http://www.japanexposures.com/shop/product_info.php?products_id=262

pix2pixels
05-08-2009, 04:28 AM
Hopefully I will get in touch and speak to this local (oz) manufacturer and get more information, hope, or a cold shower.

As I mentioned before, just holding a 16mm lens in front of the adaptor, I could see a decent image as you did with yours. Wish I had a GH1 right here, right now.


There a discontinued Optec 0.5x available for ~$90.

Steve Castle
05-08-2009, 11:13 PM
Without the mirrorbox there should be enough space for an adapter.
I doubt it would be good enough for 12MP photos, but downscaled to 1080 or 720 it might look good.
Here is a quick test of a DIY compressor - just to show, that it should be possible. Looks like it's compressing ~0,7x or 0,8x
Don't judge image quality. It's only to show the effect.


The distance afforded between Canon FD and ĩ4/3rds is a mere 22mms. For most focal reducers the critical spacing to maintain is at least 55mms between the sensor and the shoulder (or rear spacer, if required) of the focal reducer coupling. Each focal reducer has a set distance the element should be placed. For the Meade .33x focal reducer it's around 88mm, Optec 0.5 & Borg requires ~55mm. Astronomical image sensor cameras are not designed to a standard distance between the camera interface and imaging sensor, so to have these focal reducers work you will need to consider the spacing very carefully.

What might be easiest is a combination of a bellows system with multiple adapters that can accommodate the assortment of lenses and mounts (Horseman, Novoflex, etc). This way you can adjust the exact distance between the focal reducer and the sensor. A Nikon F-mount with a FFD of 46.5mm might be easier to adapt then a Canon FD, or maybe even Medium-format lenses (RB/RZ/645 etc.) or a PL.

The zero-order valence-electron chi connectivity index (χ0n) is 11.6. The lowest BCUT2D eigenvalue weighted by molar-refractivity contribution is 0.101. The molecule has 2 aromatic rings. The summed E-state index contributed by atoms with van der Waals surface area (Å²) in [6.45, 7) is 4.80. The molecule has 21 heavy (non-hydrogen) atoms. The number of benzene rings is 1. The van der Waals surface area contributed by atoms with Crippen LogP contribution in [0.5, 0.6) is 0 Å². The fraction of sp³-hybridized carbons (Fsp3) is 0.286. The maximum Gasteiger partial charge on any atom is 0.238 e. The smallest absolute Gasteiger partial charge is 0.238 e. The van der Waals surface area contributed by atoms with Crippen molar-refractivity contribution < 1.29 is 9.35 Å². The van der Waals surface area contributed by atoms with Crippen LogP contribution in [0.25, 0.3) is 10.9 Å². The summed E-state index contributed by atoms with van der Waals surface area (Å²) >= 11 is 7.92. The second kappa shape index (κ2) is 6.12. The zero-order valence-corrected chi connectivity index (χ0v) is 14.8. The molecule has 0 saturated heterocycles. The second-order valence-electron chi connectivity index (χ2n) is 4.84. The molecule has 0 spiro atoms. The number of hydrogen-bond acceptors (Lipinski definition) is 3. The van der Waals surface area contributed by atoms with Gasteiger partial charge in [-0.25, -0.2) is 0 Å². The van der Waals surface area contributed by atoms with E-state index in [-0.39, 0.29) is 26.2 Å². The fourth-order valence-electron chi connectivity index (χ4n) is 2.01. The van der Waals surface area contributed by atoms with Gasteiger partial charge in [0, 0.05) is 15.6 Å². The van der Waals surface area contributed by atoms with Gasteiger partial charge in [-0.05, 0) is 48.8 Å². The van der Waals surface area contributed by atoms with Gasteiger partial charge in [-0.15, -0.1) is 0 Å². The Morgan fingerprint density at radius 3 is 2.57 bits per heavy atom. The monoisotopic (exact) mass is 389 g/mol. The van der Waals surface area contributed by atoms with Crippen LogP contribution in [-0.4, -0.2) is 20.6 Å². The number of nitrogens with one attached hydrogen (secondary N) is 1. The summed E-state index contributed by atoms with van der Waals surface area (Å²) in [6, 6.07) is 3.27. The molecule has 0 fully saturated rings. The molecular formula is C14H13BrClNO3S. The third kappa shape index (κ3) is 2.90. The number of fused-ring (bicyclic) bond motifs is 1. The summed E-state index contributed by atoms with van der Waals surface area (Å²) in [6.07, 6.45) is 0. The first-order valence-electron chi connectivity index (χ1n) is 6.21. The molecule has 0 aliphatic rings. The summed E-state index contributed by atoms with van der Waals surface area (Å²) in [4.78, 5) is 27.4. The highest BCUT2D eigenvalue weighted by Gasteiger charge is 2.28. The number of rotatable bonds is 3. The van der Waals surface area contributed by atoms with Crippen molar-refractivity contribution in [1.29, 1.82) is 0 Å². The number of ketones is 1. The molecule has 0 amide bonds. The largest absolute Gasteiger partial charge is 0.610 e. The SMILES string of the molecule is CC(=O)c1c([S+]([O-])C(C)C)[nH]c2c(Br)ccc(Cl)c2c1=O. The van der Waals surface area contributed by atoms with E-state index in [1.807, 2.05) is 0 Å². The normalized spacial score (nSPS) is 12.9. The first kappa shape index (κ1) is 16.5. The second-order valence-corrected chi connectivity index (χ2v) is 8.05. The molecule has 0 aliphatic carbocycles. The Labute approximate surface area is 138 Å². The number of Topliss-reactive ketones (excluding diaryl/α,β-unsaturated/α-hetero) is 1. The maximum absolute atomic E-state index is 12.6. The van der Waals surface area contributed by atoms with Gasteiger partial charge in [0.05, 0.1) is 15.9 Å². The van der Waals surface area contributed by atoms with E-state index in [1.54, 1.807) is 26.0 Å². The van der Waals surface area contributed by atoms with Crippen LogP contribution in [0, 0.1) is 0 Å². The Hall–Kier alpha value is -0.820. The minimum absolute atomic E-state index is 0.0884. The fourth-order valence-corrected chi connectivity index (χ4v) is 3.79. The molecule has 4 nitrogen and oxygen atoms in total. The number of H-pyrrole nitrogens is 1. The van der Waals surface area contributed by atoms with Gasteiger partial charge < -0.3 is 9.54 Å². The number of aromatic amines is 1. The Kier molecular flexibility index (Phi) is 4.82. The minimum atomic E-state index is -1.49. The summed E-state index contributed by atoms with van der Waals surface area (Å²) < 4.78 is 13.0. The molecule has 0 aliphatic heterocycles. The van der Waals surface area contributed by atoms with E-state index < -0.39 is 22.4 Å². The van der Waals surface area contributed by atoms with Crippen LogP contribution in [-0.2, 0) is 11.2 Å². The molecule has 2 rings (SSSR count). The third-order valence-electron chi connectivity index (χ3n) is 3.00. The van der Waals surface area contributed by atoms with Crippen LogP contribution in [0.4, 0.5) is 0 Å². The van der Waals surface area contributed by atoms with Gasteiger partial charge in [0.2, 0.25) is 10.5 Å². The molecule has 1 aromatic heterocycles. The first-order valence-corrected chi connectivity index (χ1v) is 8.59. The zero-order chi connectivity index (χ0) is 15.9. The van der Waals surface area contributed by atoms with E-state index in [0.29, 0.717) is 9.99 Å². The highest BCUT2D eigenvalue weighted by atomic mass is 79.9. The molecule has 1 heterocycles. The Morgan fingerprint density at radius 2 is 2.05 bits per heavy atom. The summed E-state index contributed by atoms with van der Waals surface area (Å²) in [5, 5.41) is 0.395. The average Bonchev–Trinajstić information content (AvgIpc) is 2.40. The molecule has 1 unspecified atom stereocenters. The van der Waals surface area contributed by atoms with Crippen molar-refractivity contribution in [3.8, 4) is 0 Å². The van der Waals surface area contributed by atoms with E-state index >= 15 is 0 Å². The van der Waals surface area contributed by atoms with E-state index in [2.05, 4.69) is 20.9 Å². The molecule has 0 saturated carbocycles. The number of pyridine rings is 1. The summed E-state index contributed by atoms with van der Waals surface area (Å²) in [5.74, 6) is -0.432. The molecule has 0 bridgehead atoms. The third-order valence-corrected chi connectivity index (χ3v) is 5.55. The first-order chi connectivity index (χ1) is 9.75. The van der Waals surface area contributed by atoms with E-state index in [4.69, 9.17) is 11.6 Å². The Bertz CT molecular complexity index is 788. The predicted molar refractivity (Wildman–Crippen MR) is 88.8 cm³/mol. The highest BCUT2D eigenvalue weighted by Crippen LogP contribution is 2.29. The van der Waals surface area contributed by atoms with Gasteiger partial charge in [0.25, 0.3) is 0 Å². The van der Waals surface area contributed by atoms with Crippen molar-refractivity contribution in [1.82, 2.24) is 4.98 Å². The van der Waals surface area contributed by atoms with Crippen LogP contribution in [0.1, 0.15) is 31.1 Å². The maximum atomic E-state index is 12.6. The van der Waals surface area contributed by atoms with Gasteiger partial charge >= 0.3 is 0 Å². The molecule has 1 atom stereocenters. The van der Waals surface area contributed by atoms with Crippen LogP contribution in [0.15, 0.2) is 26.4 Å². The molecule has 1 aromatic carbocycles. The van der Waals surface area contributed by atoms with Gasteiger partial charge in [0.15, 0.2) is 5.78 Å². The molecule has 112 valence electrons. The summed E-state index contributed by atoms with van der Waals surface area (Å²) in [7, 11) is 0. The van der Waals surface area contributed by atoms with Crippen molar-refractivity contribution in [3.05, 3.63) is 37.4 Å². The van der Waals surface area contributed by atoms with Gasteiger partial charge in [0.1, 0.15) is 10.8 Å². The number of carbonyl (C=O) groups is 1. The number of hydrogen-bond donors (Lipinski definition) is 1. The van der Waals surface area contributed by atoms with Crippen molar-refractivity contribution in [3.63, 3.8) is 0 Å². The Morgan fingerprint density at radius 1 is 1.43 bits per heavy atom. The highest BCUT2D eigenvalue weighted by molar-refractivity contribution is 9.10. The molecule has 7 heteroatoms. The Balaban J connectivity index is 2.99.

Another thing, there are many ways to implement this beyond the astronomical focal reducers being discussed here. If you would remember the Nikon-Fuji E2/E3 used a similar system, except the focal reducer was aft of the where the sensor/film would be. The Kodak patent I showed previously in this thread was designed around the same time, to adapt 35mm full-frame lenses to smaller CCD sensors. What these companies figured out was that the negative impact of these focal reducers optically wasn't worth the added cost, and as APS-C & 4/3rds sensors started to be released it was more desirable to release lenses catered to those formats rather then implementing complex methods in reducing the image circle on existing lenses.

With that said, I'd be very interested in seeing what results you achieve with your endeavors. . .

http://i357.photobucket.com/albums/oo13/steve_castle/FujixE2Smdm.jpg
http://i357.photobucket.com/albums/oo13/steve_castle/opticalillus.jpg

MatzeB
05-09-2009, 11:35 AM
Thanks Steve for these insights. I've never heard of the E2/E3 before.
From a commercial point of view it makes not sense to hassle with a converter and have a bucket full of compatibility issues when you can sell new lenses or larger sensors.